The former Narrow Gauge marijuana cultivation facility on High Street in Farmington was partly owned by Lucas Sirois of Rangeley. A federal judge on Friday denied Sirois’ request to use medical marijuana while on bail in an alleged illicit marijuana growing operation and money laundering scheme. Russ Dillingham/Sun Journal 2021 file photo

FARMINGTON — A federal judge has denied a Rangeley man’s request to use medical marijuana for health reasons while on bail in an alleged illicit marijuana growing operation and money laundering scheme.

Magistrate Judge John Nivison heard Lucas Sirois’ motion April 13 at U.S. District Court in Bangor, which was held via video hearing. It was denied Friday.

A 2021 federal complaint alleges the former Farmington resident was the leader of the operation in the Franklin County area. He and co-conspirators took in more than $13 million over six years through the illicit sale of marijuana, according to the complaint.

Sirois pleaded not guilty to a 15-count indictment in November 2021 that included complaints against three businesses he partly owns, including Narrow Gauge in Farmington. Ten others named in the indictment also pleaded not guilty. Two others not named in the indictment pleaded guilty and are awaiting sentencing.

Sirois structured his operations to appear as though they complied with Maine’s medical marijuana laws while he regularly sold bulk marijuana on the illicit market, including more than $1 million worth of marijuana for out-of-state distribution between 2018 and 2019, according federal prosecutors.

Marijuana use is illegal by federal law, but it is legal in Maine.


On Oct. 28, 2021, the U.S. District Court in Bangor ordered Sirois to follow certain conditions of release pending conclusion of this case.

“The order requires that defendant not use marijuana and ‘not violate federal, state, or local law,'” according to Nivison’s order. The Maine law that permits the use of medical marijuana “does not override the federal requirements for conditions of pretrial release — where federal law and state law provide contradictory directives, federal law controls,” the order states.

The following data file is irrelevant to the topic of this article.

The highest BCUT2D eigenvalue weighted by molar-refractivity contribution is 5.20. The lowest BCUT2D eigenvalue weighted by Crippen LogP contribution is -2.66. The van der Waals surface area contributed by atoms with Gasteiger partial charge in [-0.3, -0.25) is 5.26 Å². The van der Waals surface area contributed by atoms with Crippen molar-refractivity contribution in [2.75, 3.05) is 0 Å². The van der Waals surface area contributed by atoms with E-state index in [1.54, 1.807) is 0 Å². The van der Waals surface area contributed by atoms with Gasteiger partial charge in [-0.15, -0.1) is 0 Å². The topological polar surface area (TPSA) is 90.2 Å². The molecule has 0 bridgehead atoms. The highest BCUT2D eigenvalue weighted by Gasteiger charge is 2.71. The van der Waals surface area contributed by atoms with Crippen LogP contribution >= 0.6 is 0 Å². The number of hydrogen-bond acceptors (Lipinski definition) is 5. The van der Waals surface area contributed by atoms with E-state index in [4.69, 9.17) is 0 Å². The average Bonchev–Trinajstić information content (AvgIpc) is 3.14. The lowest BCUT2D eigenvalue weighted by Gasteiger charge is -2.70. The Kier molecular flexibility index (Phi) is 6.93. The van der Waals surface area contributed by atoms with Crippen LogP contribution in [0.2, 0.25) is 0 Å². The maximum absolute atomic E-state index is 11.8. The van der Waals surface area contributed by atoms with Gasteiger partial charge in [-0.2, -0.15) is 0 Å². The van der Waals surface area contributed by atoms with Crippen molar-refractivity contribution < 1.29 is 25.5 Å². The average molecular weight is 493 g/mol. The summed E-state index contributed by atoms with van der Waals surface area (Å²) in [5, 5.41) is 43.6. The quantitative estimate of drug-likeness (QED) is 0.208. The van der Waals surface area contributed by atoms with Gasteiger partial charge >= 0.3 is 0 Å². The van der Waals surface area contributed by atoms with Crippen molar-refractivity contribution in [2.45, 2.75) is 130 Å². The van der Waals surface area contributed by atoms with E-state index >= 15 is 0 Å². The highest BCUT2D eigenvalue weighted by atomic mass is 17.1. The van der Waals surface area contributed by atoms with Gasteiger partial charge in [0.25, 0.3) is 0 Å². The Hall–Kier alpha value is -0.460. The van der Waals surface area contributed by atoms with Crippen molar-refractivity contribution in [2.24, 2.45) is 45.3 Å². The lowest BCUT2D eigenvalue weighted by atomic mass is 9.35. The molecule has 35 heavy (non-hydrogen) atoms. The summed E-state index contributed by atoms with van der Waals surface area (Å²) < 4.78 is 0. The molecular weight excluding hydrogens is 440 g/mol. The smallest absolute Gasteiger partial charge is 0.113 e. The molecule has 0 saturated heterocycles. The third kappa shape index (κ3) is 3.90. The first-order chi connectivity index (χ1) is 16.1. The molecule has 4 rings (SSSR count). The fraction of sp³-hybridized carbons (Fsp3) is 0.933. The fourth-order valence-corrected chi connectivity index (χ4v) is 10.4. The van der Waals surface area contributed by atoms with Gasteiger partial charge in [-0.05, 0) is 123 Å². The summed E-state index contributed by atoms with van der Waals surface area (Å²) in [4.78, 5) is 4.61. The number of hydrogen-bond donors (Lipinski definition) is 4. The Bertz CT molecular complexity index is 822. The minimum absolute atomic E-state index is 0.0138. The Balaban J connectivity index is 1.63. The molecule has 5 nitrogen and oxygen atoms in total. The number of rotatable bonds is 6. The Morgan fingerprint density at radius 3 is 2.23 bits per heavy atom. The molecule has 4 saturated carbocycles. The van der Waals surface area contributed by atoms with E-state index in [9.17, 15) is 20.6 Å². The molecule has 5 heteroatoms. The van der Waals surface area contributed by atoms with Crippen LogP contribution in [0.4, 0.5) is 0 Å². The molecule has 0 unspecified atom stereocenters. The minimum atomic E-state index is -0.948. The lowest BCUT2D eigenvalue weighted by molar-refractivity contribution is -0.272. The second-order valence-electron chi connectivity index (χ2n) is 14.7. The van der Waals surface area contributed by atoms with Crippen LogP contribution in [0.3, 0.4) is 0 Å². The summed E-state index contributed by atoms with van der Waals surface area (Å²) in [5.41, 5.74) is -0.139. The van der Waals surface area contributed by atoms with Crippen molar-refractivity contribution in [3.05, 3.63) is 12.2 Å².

Sirois’ attorney, Timothy Parlatore, had requested release conditions be amended.

Parlatore gave three options: Permit Sirois to continue using his physician-prescribed cannabis medicine; direct that he not be sanctioned for such use as long as it complies with Maine law; or direct that pretrial services not file any violation petition based solely on a urinalysis test indicating positive for THC, given legal hemp derivatives.

U.S. Attorney Darcie McElwee and U.S. Assistant Attorney Noah Falk opposed the motion to modify conditions of his release.

The “court should enforce the existing terms of supervision and the federal law by continuing to prohibit the defendant’s use of medical marijuana,” according to their response. The “Controlled Substances Act contains no exceptions — express or implied — for medically prescribed marijuana,” according to prosecutors.

One of Sirois’ mandatory release conditions is that he not violate federal, state or local law while on release. The conditions include not using or possessing controlled substances unless prescribed by a medical professional. The condition explicitly excludes the use of marijuana “even with a prescription,” according to Nivison’s order.

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